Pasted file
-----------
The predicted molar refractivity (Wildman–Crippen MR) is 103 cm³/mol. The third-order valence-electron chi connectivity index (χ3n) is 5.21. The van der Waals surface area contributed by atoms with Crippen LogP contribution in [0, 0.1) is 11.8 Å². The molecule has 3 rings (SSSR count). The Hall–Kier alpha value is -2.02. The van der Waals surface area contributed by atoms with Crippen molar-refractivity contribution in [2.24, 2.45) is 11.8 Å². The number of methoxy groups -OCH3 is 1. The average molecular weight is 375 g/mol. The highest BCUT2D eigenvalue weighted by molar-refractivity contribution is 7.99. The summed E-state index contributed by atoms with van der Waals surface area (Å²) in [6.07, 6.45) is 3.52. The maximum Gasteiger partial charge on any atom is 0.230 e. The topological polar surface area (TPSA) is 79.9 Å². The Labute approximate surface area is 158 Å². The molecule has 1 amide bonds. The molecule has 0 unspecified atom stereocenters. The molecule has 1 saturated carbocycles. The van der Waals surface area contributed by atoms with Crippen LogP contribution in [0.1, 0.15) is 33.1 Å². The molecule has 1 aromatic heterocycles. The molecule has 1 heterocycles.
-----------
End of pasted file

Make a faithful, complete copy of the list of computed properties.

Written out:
The predicted molar refractivity (Wildman–Crippen MR) is 103 cm³/mol. The third-order valence-electron chi connectivity index (χ3n) is 5.21. The van der Waals surface area contributed by atoms with Crippen LogP contribution in [0, 0.1) is 11.8 Å². The molecule has 3 rings (SSSR count). The Hall–Kier alpha value is -2.02. The van der Waals surface area contributed by atoms with Crippen molar-refractivity contribution in [2.24, 2.45) is 11.8 Å². The number of methoxy groups -OCH3 is 1. The average molecular weight is 375 g/mol. The highest BCUT2D eigenvalue weighted by molar-refractivity contribution is 7.99. The summed E-state index contributed by atoms with van der Waals surface area (Å²) in [6.07, 6.45) is 3.52. The maximum Gasteiger partial charge on any atom is 0.230 e. The topological polar surface area (TPSA) is 79.9 Å². The Labute approximate surface area is 158 Å². The molecule has 1 amide bonds. The molecule has 0 unspecified atom stereocenters. The molecule has 1 saturated carbocycles. The van der Waals surface area contributed by atoms with Crippen LogP contribution in [0.1, 0.15) is 33.1 Å². The molecule has 1 aromatic heterocycles. The molecule has 1 heterocycles.